See Where HBO Is Going for Summer Vacation

The cable network's pop-up activation, The Studio, will promote its programming with a summer full of events in a “distinctly queer space."

HBO set up The Studio in a former women's clothing shop, following a two-month overhaul. The prime Provincetown location will be the hub for more than 90 events this summer.
HBO set up The Studio in a former women's clothing shop, following a two-month overhaul. The prime Provincetown location will be the hub for more than 90 events this summer.
Rendering: Courtesy of the Gathery

With a pop-up community space opening today through August 19, HBO is bringing seven weeks of L.G.B.T.Q.+ cultural programming to the iconic gay seaside destination of Provincetown, Massachusetts, as it creates a welcoming hub that allows for both education and celebration.

More than two years in the making, The Studio, located at 331 Commercial Street in the heart of P-town, was birthed from the 2016 launch of what HBO called the Queer Culture Project, whereby a survey of 100 L.G.B.T.Q.+ influencers revealed the need for “distinctly queer spaces” where they could meet to exchange ideas and facilitate meaningful dialogues.

“HBO has had a presence in P-town for over 10 years via the Provincetown Film Festival and also Family Week, so it wasn’t off-base for us to return,” says Courtney Miller, manager of multicultural marketing at HBO. “The Studio speaks to our commitment to P-town, and allows us to stay connected with both our current L.G.B.T.Q.+ audience and potential [new] audience in an inclusive manner.”

To oversee all logistics from conception to buildout to furnishings, HBO enlisted Brooklyn-based creative agency the Gathery, helmed by co-founders Nicky Balestrieri and Luigi Tadini.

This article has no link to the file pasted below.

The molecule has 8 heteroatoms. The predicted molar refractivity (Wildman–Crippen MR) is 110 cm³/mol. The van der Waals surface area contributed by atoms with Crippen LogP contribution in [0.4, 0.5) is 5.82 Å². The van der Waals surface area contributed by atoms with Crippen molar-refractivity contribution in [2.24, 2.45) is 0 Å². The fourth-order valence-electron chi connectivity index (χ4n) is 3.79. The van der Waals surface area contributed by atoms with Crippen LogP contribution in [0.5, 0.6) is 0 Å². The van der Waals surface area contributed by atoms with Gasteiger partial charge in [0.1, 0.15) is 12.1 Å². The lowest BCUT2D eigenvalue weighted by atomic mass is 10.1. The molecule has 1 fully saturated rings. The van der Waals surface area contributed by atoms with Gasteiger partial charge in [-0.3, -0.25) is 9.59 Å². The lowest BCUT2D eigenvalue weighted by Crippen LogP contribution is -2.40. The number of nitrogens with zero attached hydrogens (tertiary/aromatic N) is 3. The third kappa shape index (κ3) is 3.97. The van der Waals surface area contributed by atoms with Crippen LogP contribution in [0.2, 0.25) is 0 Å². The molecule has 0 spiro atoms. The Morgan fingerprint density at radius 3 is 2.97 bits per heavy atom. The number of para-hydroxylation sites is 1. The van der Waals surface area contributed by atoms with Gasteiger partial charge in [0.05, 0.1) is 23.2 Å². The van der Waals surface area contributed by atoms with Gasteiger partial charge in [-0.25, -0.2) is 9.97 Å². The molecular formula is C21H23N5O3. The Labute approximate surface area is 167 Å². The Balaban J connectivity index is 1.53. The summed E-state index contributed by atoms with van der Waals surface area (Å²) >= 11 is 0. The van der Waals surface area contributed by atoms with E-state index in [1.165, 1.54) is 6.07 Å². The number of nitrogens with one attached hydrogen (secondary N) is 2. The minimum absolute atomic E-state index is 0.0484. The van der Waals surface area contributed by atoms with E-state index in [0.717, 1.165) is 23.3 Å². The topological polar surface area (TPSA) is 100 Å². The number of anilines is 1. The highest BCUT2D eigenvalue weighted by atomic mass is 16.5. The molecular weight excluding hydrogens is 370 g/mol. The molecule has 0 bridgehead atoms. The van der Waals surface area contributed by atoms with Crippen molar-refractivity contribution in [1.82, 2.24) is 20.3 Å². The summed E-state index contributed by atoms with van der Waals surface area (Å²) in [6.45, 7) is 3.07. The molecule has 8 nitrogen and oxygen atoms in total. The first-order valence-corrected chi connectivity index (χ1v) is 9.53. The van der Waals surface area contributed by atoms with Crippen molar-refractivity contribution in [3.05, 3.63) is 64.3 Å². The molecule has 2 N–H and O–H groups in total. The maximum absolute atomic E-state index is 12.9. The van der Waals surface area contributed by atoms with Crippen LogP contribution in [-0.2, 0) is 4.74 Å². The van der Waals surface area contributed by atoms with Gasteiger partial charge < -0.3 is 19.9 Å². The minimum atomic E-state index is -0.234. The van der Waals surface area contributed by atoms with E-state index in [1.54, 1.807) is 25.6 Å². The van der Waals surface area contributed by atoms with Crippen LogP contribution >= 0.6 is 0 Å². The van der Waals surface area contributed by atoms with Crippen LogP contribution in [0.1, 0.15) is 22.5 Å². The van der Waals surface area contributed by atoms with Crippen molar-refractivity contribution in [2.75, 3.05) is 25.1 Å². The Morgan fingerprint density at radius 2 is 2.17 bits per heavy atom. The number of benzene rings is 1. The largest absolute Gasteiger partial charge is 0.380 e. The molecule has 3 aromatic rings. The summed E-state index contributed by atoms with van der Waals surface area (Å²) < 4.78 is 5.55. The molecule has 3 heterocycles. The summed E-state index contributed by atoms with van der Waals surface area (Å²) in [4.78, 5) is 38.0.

A total of about a dozen or so staffers between the Gathery, HBO, and L.A.-based PR Dept. will remain on site in P-town throughout the summer.

The one-level, 1,026-square-foot, highly configurable modular space will play host to the bulk of the 93 events planned. As the duo’s second activation with HBO—the first was the 2017 creation of the Queer|Art Prize in New York—the Gathery was tasked to create a space that had impact but that remained neutral enough so as not to distract from an assortment of programming: screenings, ice cream socials, “Meditation & Mimosas” yoga classes, drag queen trivia happy hours, art exhibits curated by New York-based non-profit Queer|Art, story time sessions (during Family Week) and appearances by stars from such hit HBO shows as Westworld, Big Little Lies, and Sesame Street.

To allow content to reach people outside P-town, all talks, including those with The Studio’s seven queer media partners—Out, The Advocate, Gayletter, The Tenth, Them, Hello Mr., and INTO (all of which have taken turns guest editing a collectible ’zine)—are being captured via video to live on the dedicated website, as is the weekly ’zine each aforementioned publication will produce. A sizzle reel of all the past week’s events will also be produced. Additionally, some of HBO’s partners are recording their own podcasts and will share them via their unique outlets.

“One of our primary focuses is not to take over Provincetown; our goal is to be complementary to the things happening there,” says HBO’s Miller. “With that said, within P-town you’ll see our storefront and some of our partners possibly promoting the fact that we are working together. But we don’t want to be the big flashy brand that barged its way into town.”


On paper, P-town, as a gay mecca located at the tip of Cape Cod and the number one queer destination in America, made sense from a location standpoint. From a legacy as a writer and artist colony, where artists like Norman Mailer, Eugene O’Neill, Tennessee Williams, and Michael Cunningham often visited to write, P-town—which swells to more than 70,000 visitors between Memorial Day and Labor Day weekends—offers a mix of diversity and intimacy unlike any other L.G.B.T.Q.+ vacation destination.

At the core of the initiative was an effort to celebrate the local community and the people within it—be it the local contractors who helped with the restoration and renovation efforts to Patio Restaurant which will be providing catering for every event this summer to swag sourced from local mom-and-pop shops.